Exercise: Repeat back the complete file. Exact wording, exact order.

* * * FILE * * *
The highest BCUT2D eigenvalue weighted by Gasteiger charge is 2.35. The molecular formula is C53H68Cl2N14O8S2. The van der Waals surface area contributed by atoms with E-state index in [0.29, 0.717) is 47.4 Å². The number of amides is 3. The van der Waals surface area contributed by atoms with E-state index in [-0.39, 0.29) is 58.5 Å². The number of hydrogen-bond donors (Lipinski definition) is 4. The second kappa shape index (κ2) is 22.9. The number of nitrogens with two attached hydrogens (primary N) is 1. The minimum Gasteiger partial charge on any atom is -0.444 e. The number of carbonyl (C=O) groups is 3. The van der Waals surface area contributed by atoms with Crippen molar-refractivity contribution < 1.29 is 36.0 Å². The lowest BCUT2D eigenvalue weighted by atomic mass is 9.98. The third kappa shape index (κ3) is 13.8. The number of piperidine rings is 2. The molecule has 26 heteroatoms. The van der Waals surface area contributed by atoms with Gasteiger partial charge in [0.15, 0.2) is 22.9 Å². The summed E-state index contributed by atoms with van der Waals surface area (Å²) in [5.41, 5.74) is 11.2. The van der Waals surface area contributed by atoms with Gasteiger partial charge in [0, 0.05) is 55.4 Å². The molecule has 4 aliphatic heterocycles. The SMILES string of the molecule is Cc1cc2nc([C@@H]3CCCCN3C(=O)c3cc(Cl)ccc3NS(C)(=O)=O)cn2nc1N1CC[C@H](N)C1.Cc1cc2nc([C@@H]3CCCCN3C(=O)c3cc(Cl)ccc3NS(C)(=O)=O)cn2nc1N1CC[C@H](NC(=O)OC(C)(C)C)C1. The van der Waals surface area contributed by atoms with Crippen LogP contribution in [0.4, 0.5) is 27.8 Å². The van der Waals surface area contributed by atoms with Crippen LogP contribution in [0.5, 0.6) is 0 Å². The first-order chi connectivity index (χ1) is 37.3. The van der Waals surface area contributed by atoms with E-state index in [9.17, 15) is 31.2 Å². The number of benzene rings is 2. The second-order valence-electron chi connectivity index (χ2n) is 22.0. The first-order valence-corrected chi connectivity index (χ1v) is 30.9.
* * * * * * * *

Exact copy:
The highest BCUT2D eigenvalue weighted by Gasteiger charge is 2.35. The molecular formula is C53H68Cl2N14O8S2. The van der Waals surface area contributed by atoms with E-state index in [0.29, 0.717) is 47.4 Å². The number of amides is 3. The van der Waals surface area contributed by atoms with E-state index in [-0.39, 0.29) is 58.5 Å². The number of hydrogen-bond donors (Lipinski definition) is 4. The second kappa shape index (κ2) is 22.9. The number of nitrogens with two attached hydrogens (primary N) is 1. The minimum Gasteiger partial charge on any atom is -0.444 e. The number of carbonyl (C=O) groups is 3. The van der Waals surface area contributed by atoms with Crippen molar-refractivity contribution < 1.29 is 36.0 Å². The lowest BCUT2D eigenvalue weighted by atomic mass is 9.98. The third kappa shape index (κ3) is 13.8. The number of piperidine rings is 2. The molecule has 26 heteroatoms. The van der Waals surface area contributed by atoms with Gasteiger partial charge in [0.15, 0.2) is 22.9 Å². The summed E-state index contributed by atoms with van der Waals surface area (Å²) in [5.41, 5.74) is 11.2. The van der Waals surface area contributed by atoms with Gasteiger partial charge in [0, 0.05) is 55.4 Å². The molecule has 4 aliphatic heterocycles. The SMILES string of the molecule is Cc1cc2nc([C@@H]3CCCCN3C(=O)c3cc(Cl)ccc3NS(C)(=O)=O)cn2nc1N1CC[C@H](N)C1.Cc1cc2nc([C@@H]3CCCCN3C(=O)c3cc(Cl)ccc3NS(C)(=O)=O)cn2nc1N1CC[C@H](NC(=O)OC(C)(C)C)C1. The van der Waals surface area contributed by atoms with Crippen LogP contribution in [0.4, 0.5) is 27.8 Å². The van der Waals surface area contributed by atoms with Crippen LogP contribution in [0.5, 0.6) is 0 Å². The first-order chi connectivity index (χ1) is 37.3. The van der Waals surface area contributed by atoms with E-state index in [9.17, 15) is 31.2 Å². The number of benzene rings is 2. The second-order valence-electron chi connectivity index (χ2n) is 22.0. The first-order valence-corrected chi connectivity index (χ1v) is 30.9.